Death of the Virgin

7:00 AM


Caravaggio, Death of the Virgin, 1605
I began my senior year with enthusiasm and joy, although it was often difficult for me to envision the end. I could never materialize how I felt, mostly because I did not want to. If I were to divulge my emotions and allow them to escape from the confines of my body then everything would become all too real. I spent the beginning of the year in a peaceful daze, allowing the moments to pass me by because if I confronted them it would be all too difficult to forget. That was true until I saw Caravaggio’s 1605 Death of the Virgin. 

The people do not have clear faces because, similar to me, grief has robbed them of identity. I had spent the first half of the year focusing on how this was an “end.” Senior year felt like a death because I couldn’t imagine a life without the friends, teachers, and family that surround me everyday. The men and women that surround Mary allow their bodies to portray their emotions with their clenched fists held up to their eyes. Caravaggio chooses not to paint the Virgin in her final moments, or even the moment following her death; however, he paints what comes after both. The moment between grieving and moving on. That is exactly where I was. I had grieved, but I couldn’t bring myself to move on so instead I was simply emotionally paralyzed.
           
The Virgin has never been depicted in this light before, and people had (and still have) a hard time receiving the image. There are no hints in the painting, besides its title, to let the viewer know this is Mary. Her face is lined with age, and she appears to be an ominous shade of green. The scene has a feeling of haste attached to it, as a blanket is quickly thrown over Mary as arrangements are made for her funeral. However if you are to look beyond the scene, Caravaggio adds an element of drama to the canvas. The red drapery mirrors Mary’s wrinkled dress and symbolizes death and transformation. The dress and the Virgin’s body drained of life reveals the cruel stamp of reality, but the curtain reminds us of an afterlife. While the moment is shocking and painful, there will come a time when the pain will end and the mourners will move on. Mostly because they have to but also because that is simply the way life goes.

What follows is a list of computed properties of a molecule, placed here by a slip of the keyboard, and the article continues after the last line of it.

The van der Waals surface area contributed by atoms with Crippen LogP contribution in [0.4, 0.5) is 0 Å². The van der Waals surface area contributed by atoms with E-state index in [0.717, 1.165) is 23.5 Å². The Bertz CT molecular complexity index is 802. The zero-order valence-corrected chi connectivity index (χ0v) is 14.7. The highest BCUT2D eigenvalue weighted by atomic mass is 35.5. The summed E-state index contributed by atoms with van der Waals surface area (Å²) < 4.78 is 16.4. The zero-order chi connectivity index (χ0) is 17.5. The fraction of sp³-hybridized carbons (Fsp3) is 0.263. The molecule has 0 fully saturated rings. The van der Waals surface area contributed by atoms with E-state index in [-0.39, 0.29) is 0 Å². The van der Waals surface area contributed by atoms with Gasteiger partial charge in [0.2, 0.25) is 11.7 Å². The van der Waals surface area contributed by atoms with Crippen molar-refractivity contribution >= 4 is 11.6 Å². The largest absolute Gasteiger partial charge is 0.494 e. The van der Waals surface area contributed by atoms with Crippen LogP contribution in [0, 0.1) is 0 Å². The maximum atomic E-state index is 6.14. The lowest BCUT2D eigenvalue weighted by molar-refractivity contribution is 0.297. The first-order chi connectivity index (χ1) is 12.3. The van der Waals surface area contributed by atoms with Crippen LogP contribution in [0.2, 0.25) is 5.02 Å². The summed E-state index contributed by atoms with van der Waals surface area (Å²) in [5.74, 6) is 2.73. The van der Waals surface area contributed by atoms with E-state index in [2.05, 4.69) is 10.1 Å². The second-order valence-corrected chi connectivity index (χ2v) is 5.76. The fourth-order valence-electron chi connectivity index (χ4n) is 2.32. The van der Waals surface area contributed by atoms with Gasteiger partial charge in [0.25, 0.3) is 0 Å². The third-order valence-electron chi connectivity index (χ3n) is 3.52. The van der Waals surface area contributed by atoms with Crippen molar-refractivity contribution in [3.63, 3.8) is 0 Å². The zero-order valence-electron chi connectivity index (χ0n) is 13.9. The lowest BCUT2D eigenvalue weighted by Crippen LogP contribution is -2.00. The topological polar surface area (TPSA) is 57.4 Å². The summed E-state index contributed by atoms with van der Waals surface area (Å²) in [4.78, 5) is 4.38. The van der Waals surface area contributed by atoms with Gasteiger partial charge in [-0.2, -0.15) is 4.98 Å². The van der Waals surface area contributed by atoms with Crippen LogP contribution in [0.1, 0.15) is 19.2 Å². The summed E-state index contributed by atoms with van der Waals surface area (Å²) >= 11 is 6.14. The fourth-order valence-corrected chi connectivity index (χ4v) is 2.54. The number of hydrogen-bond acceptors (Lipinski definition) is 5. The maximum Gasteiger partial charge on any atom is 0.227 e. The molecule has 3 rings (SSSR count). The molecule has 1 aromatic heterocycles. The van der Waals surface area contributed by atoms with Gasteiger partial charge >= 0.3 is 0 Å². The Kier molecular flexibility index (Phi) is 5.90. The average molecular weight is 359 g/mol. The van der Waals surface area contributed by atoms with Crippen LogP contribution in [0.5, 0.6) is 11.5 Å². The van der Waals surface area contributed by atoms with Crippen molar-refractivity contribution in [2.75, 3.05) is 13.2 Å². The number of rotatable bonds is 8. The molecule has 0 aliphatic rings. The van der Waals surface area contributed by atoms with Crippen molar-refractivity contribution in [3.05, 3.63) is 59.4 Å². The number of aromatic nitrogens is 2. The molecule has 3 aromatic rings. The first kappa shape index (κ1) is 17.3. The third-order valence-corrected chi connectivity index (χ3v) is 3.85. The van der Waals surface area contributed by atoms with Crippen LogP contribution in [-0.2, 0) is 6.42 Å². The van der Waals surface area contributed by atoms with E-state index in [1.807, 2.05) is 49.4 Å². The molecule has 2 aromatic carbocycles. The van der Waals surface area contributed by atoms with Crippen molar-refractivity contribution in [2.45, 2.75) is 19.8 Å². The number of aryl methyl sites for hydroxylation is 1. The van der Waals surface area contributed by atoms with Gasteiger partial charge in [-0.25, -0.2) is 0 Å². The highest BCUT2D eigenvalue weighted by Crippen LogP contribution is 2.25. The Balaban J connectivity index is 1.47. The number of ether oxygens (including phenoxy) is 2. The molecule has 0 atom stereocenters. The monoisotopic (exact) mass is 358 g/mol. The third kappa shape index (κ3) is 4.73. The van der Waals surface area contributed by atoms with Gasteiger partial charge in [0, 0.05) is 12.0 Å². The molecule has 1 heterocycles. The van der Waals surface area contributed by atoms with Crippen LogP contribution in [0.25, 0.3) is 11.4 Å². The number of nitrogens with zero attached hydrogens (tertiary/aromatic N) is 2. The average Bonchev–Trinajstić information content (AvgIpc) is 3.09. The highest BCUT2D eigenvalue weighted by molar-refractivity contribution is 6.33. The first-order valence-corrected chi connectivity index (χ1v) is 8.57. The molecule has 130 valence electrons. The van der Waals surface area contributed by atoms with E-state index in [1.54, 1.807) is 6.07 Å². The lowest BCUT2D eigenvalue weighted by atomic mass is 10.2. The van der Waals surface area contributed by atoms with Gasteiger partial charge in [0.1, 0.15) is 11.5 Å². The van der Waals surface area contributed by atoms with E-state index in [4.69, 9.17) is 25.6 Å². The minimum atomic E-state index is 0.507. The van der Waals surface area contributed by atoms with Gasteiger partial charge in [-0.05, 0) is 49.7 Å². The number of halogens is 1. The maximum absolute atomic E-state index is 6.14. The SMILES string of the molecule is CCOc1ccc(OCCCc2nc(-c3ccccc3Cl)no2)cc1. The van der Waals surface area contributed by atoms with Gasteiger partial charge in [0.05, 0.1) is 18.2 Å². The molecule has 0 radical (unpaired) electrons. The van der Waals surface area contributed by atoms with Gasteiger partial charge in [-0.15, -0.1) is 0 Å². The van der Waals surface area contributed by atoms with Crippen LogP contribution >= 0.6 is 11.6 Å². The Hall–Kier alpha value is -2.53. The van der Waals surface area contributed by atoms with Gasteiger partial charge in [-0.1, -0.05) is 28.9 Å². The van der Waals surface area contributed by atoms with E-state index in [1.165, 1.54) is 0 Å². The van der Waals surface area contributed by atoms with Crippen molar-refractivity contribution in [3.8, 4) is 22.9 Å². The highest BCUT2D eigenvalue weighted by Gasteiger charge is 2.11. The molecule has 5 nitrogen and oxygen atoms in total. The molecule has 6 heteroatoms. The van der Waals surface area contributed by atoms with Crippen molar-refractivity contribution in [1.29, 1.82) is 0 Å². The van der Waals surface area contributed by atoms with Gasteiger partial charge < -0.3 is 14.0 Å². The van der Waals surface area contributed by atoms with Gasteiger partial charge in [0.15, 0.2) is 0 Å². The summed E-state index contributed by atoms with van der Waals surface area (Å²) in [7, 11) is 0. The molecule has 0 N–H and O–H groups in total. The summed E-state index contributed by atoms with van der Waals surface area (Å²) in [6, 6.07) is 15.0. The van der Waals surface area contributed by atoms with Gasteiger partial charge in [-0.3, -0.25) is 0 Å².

After viewing this piece, I took the time to confront my emotions about graduating and facing the “death” of my childhood. I was going to become an adult, and even if I did not want it now, it was best for me. Caravaggio gave me the rare opportunity to spend the rest of the year in a place of peace and understanding. When graduation comes I will be nostalgic, but I will also look to the red curtain and know that my future awaits.

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